I have been a Star Trek fan since Season One, Episode One of the original show. That show broke a lot of boundaries, not the least of which was the character of Lieutenant Sulu. The Japanese American National Museum in Little Tokyo in downtown Los Angeles, is currently paying tribute to the actor and activist, George Takei with an exhibit of his personal memorabilia from the many facets of his life.
George Hosato Takei (武井 穂郷 Takei Hosato, /təˈkeɪ/; born April 20, 1937) is an American actor, director, author, and activist of Japanese descent. Takei is best known for his role as Hikaru Sulu, helmsman of the USS Enterprise in the television series Star Trek. He also portrayed the character in six Star Trek feature films and one episode of Star Trek: Voyager.
Takei’s involvement in social media has brought him fresh attention. As of February 2017, his Facebook page has over 10 million likes since he joined in 2011, and he frequently shares photos with original humorous commentary.
Takei is a proponent of LGBT rights and is active in state and local politics. He has won several awards and accolades in his work on human rights and Japan–United States relations, including his work with the Japanese American National Museum.
The poster reads: Like his most famous character, helmsman Hikaru Sulu of Star Trek’s USS Enterprise, George Takei has voyaged through many worlds.
He has not only experienced some of the most critical moments in our nation’s history, from politics and pop culture to activism and the arts, he has also become a driving force behind some its most transformative changes.
This exhibition will take you through events that shaped 20th and 21st-century America, allowing you to experience them through Takei’s eyes, voice, and memories.
I have visited the JANM on a previous occasion. So I didn’t linger in the other areas of the museum which speak to the experience of Japanese people in America, including their internment during World War II… both Japanese and American citizens… which was a part of Takei’s young life.
As I was there with a group of friends we had a time limit before heading off to lunch in Little Tokyo and I decided to focus on George!
Helmsman Sulu’s chair. I am in need of a new office chair and this does look pretty comfy. Unfortunately, I wasn’t able to try it out.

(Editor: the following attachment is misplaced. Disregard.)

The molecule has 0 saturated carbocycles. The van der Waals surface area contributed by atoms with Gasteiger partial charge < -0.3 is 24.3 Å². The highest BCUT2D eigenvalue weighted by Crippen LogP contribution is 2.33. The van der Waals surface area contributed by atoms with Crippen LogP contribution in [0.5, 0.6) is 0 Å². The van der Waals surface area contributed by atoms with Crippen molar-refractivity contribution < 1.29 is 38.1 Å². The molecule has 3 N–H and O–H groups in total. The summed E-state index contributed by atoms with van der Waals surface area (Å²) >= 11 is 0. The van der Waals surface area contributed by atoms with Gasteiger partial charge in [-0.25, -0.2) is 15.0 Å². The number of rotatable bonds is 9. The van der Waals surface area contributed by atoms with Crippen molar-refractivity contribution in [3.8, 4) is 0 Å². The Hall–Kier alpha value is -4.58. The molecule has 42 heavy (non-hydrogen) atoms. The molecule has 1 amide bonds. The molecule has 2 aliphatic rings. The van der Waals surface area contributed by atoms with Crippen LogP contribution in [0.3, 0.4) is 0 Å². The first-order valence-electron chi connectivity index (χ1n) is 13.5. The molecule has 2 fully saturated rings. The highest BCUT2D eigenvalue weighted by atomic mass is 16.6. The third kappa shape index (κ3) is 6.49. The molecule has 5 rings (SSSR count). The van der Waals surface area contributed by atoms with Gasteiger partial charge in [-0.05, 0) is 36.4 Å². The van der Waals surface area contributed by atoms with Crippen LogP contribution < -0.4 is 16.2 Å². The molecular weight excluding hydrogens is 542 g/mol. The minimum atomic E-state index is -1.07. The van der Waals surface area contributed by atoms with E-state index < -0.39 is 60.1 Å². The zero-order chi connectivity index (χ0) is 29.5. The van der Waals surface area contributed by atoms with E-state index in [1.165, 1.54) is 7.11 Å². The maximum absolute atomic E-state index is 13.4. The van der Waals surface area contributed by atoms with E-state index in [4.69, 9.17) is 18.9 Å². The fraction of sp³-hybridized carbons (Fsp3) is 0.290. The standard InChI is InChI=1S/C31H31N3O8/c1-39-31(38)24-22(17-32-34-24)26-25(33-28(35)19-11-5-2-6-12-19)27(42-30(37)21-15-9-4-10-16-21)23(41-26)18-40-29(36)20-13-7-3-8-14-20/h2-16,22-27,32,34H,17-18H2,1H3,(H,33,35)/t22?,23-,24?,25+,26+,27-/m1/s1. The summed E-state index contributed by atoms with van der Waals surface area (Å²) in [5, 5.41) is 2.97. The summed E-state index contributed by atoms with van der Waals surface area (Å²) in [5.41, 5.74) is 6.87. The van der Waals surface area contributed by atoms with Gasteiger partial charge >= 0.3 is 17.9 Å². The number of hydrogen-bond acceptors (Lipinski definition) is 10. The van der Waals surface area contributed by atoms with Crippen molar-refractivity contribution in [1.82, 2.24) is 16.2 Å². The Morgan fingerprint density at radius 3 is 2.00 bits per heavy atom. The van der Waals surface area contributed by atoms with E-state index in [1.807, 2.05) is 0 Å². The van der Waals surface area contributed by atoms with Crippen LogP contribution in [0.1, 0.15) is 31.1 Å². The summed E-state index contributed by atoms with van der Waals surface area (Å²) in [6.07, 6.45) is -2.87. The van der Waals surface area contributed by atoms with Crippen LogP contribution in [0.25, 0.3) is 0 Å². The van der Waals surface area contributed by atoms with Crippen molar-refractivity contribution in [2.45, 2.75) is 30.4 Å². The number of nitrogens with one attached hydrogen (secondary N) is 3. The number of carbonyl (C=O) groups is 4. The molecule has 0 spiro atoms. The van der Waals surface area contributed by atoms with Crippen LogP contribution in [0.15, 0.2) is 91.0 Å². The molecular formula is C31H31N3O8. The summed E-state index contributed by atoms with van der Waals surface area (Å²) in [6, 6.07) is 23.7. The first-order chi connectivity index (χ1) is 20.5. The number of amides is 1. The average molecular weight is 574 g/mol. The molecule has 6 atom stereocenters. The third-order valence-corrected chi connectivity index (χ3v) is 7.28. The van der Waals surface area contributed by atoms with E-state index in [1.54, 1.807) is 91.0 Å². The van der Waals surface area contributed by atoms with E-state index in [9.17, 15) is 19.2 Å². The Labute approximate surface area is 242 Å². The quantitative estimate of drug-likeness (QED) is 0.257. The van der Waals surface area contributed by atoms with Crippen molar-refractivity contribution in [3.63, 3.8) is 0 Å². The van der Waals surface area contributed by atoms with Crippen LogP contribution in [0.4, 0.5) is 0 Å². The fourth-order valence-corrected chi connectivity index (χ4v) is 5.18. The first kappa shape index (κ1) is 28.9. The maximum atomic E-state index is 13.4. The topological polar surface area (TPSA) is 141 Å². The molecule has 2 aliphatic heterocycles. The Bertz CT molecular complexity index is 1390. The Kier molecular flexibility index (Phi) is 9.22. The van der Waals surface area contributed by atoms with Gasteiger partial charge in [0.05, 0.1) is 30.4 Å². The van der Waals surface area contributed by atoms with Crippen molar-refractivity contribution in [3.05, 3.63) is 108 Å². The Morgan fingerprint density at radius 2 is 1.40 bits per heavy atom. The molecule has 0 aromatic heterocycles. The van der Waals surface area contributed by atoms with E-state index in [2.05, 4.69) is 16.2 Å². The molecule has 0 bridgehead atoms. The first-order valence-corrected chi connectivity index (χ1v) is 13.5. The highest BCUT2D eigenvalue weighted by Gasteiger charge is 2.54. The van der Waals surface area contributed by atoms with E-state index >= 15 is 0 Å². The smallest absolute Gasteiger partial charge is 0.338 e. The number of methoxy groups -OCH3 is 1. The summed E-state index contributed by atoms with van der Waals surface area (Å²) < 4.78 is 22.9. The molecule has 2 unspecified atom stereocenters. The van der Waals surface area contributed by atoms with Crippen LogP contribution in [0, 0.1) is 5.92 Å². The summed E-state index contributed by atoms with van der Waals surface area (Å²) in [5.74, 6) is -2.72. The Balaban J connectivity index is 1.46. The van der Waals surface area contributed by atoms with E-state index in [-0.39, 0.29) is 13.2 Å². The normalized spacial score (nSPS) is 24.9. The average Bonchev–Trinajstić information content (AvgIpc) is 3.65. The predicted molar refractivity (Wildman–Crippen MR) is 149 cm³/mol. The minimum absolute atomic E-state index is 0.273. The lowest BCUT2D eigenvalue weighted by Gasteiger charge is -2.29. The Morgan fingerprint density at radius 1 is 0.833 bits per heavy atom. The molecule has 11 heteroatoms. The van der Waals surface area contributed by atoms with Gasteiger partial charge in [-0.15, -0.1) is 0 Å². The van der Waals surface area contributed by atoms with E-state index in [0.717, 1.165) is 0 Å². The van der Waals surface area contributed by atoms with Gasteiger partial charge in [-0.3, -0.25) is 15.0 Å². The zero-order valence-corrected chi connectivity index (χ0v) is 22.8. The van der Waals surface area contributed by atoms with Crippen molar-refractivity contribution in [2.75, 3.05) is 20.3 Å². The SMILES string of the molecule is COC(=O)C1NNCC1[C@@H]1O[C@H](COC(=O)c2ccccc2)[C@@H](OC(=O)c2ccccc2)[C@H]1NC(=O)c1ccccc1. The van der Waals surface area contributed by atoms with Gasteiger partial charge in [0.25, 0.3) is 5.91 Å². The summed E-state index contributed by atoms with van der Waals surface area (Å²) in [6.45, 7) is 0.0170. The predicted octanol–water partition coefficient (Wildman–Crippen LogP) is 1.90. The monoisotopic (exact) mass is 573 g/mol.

Although on a tour of Paramount Studios many years ago I had the great privilege of sitting in Captain Picard’s chair on a Star Trek set. No matter what amazing things happen (or indeed have happened) in my life, those few moments will always be a highlight!!!!!
Sulu’s uniform and a photo of him wearing it. Who knew way back then, in 1965, before most people were even born (!) this show would become such a phenomenon with far-reaching influences.
Viewing this exhibit was a fascinating look at an interesting man who has lived, and is living, quite an adventurous life.
After lunch four of us decided to hop on the Gold Line to Chinatown just two stops away. On a previous walk through the area we had stumbled upon the Velveteria, The Museum of Velvet Paintings. We didn’t go inside but vowed to come back, so as we were so close by this was the opportunity.
The owners, Caren Anderson and Carl Baldwin (click on the website link above to see their photos), own a 3,000 piece collection, with about 450 paintings displayed.
These are not your typical Tijuana tourist velvet paintings. Most of the ones we saw on display are portraits of celebrities like Mick Jagger and Keith Richards.
Didn’t see any images of George Takei in this museum but no worries, Star Trek is still well represented with Leonard Nimoy (Mr. Spock) and the USS Enterprise!
And you’ve got to have a glow-in-the-dark velvet painting for your bedroom! Well, maybe not…
A velvet museum would not be complete without a portrait of Liberace. I don’t know, but it just seems appropriate.
By then we were ready to jump on the Red Line to the Expo Line and home. Just another day exploring downtown Los Angeles…
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